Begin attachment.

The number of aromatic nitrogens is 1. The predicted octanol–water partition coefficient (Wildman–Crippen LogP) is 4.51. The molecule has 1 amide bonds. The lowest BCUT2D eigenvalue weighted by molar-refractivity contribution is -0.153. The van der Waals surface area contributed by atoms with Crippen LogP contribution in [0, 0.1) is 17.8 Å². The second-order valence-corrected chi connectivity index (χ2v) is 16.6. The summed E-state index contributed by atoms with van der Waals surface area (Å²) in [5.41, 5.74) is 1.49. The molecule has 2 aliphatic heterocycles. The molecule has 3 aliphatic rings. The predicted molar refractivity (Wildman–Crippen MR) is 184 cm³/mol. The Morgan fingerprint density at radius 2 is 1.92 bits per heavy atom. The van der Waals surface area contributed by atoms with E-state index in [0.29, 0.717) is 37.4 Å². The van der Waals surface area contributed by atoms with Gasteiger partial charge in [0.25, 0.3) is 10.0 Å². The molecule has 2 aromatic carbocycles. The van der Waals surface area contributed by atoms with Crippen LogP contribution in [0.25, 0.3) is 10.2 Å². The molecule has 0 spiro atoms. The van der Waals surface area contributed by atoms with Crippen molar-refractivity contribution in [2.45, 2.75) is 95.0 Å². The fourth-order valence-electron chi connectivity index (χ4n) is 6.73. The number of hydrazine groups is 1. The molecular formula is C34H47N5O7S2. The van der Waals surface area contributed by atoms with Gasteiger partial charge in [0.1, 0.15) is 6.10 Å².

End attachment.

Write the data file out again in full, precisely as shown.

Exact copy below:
The number of aromatic nitrogens is 1. The predicted octanol–water partition coefficient (Wildman–Crippen LogP) is 4.51. The molecule has 1 amide bonds. The lowest BCUT2D eigenvalue weighted by molar-refractivity contribution is -0.153. The van der Waals surface area contributed by atoms with Crippen LogP contribution in [0, 0.1) is 17.8 Å². The second-order valence-corrected chi connectivity index (χ2v) is 16.6. The summed E-state index contributed by atoms with van der Waals surface area (Å²) in [5.41, 5.74) is 1.49. The molecule has 2 aliphatic heterocycles. The molecule has 3 aliphatic rings. The predicted molar refractivity (Wildman–Crippen MR) is 184 cm³/mol. The Morgan fingerprint density at radius 2 is 1.92 bits per heavy atom. The van der Waals surface area contributed by atoms with E-state index in [0.29, 0.717) is 37.4 Å². The van der Waals surface area contributed by atoms with Gasteiger partial charge in [0.25, 0.3) is 10.0 Å². The molecule has 2 aromatic carbocycles. The van der Waals surface area contributed by atoms with Crippen LogP contribution in [0.25, 0.3) is 10.2 Å². The molecule has 0 spiro atoms. The van der Waals surface area contributed by atoms with Crippen molar-refractivity contribution in [2.45, 2.75) is 95.0 Å². The fourth-order valence-electron chi connectivity index (χ4n) is 6.73. The number of hydrazine groups is 1. The molecular formula is C34H47N5O7S2. The van der Waals surface area contributed by atoms with Gasteiger partial charge in [0.1, 0.15) is 6.10 Å².